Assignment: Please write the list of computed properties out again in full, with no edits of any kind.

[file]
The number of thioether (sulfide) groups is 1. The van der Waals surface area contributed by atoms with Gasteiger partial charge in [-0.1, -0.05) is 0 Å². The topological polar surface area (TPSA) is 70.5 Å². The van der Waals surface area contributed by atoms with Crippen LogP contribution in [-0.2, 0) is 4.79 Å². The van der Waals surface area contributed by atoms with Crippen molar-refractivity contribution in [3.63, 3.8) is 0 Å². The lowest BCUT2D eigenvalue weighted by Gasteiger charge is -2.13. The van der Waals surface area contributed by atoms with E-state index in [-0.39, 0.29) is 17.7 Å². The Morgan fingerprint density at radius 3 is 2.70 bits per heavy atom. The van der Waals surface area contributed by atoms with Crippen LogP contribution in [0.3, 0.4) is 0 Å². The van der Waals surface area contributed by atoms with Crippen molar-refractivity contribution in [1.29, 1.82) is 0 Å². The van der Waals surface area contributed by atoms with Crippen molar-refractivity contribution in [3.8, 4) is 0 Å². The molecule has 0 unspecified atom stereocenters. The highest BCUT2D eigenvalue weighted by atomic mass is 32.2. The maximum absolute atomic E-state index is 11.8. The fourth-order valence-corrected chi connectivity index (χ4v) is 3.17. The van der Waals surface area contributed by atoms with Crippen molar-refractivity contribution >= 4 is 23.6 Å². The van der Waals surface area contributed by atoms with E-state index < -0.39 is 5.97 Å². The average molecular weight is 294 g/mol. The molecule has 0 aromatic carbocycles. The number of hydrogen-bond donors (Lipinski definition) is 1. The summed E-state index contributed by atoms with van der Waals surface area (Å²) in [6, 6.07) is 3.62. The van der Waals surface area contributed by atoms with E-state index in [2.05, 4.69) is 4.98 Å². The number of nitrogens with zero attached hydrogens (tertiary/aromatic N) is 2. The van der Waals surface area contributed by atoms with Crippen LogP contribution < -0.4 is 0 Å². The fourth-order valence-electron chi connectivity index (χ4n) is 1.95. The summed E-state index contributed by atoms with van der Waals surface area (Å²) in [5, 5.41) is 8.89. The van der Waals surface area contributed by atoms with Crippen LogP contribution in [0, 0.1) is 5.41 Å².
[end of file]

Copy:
The number of thioether (sulfide) groups is 1. The van der Waals surface area contributed by atoms with Gasteiger partial charge in [-0.1, -0.05) is 0 Å². The topological polar surface area (TPSA) is 70.5 Å². The van der Waals surface area contributed by atoms with Crippen LogP contribution in [-0.2, 0) is 4.79 Å². The van der Waals surface area contributed by atoms with Crippen molar-refractivity contribution in [3.63, 3.8) is 0 Å². The lowest BCUT2D eigenvalue weighted by Gasteiger charge is -2.13. The van der Waals surface area contributed by atoms with E-state index in [-0.39, 0.29) is 17.7 Å². The Morgan fingerprint density at radius 3 is 2.70 bits per heavy atom. The van der Waals surface area contributed by atoms with Crippen LogP contribution in [0.3, 0.4) is 0 Å². The van der Waals surface area contributed by atoms with Crippen molar-refractivity contribution in [1.29, 1.82) is 0 Å². The van der Waals surface area contributed by atoms with Crippen molar-refractivity contribution in [3.8, 4) is 0 Å². The molecule has 0 unspecified atom stereocenters. The highest BCUT2D eigenvalue weighted by atomic mass is 32.2. The maximum absolute atomic E-state index is 11.8. The fourth-order valence-corrected chi connectivity index (χ4v) is 3.17. The van der Waals surface area contributed by atoms with Crippen molar-refractivity contribution >= 4 is 23.6 Å². The van der Waals surface area contributed by atoms with E-state index < -0.39 is 5.97 Å². The average molecular weight is 294 g/mol. The molecule has 0 aromatic carbocycles. The number of hydrogen-bond donors (Lipinski definition) is 1. The summed E-state index contributed by atoms with van der Waals surface area (Å²) in [6, 6.07) is 3.62. The van der Waals surface area contributed by atoms with E-state index in [2.05, 4.69) is 4.98 Å². The number of nitrogens with zero attached hydrogens (tertiary/aromatic N) is 2. The van der Waals surface area contributed by atoms with Crippen LogP contribution < -0.4 is 0 Å². The fourth-order valence-electron chi connectivity index (χ4n) is 1.95. The summed E-state index contributed by atoms with van der Waals surface area (Å²) in [5, 5.41) is 8.89. The van der Waals surface area contributed by atoms with Crippen LogP contribution in [0, 0.1) is 5.41 Å².